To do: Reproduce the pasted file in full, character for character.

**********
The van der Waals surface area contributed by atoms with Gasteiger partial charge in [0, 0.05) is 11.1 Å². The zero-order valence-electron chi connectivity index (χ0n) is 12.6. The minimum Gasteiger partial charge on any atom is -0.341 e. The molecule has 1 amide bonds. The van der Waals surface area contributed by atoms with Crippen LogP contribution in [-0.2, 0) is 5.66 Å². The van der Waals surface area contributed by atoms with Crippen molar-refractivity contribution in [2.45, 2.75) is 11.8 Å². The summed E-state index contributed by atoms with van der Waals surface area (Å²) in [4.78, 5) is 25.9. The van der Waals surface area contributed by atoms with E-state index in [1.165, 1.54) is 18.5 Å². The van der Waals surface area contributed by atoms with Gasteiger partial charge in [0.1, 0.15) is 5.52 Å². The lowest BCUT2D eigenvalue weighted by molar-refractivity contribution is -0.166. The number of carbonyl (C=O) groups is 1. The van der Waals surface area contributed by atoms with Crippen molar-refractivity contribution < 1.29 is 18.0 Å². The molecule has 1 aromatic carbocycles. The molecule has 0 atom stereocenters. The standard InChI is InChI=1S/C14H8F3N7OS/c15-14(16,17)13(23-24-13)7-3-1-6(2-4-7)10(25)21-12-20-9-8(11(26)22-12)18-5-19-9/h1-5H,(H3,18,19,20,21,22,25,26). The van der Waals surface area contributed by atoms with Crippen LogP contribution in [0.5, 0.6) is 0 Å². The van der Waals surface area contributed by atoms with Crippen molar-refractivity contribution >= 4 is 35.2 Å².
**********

The van der Waals surface area contributed by atoms with Gasteiger partial charge in [0, 0.05) is 11.1 Å². The zero-order valence-electron chi connectivity index (χ0n) is 12.6. The minimum Gasteiger partial charge on any atom is -0.341 e. The molecule has 1 amide bonds. The van der Waals surface area contributed by atoms with Crippen LogP contribution in [-0.2, 0) is 5.66 Å². The van der Waals surface area contributed by atoms with Crippen molar-refractivity contribution in [2.45, 2.75) is 11.8 Å². The summed E-state index contributed by atoms with van der Waals surface area (Å²) in [4.78, 5) is 25.9. The van der Waals surface area contributed by atoms with E-state index in [1.165, 1.54) is 18.5 Å². The van der Waals surface area contributed by atoms with Gasteiger partial charge in [0.1, 0.15) is 5.52 Å². The lowest BCUT2D eigenvalue weighted by molar-refractivity contribution is -0.166. The number of carbonyl (C=O) groups is 1. The van der Waals surface area contributed by atoms with Crippen molar-refractivity contribution < 1.29 is 18.0 Å². The molecule has 1 aromatic carbocycles. The molecule has 0 atom stereocenters. The standard InChI is InChI=1S/C14H8F3N7OS/c15-14(16,17)13(23-24-13)7-3-1-6(2-4-7)10(25)21-12-20-9-8(11(26)22-12)18-5-19-9/h1-5H,(H3,18,19,20,21,22,25,26). The van der Waals surface area contributed by atoms with Crippen LogP contribution in [0.5, 0.6) is 0 Å². The van der Waals surface area contributed by atoms with Crippen molar-refractivity contribution >= 4 is 35.2 Å².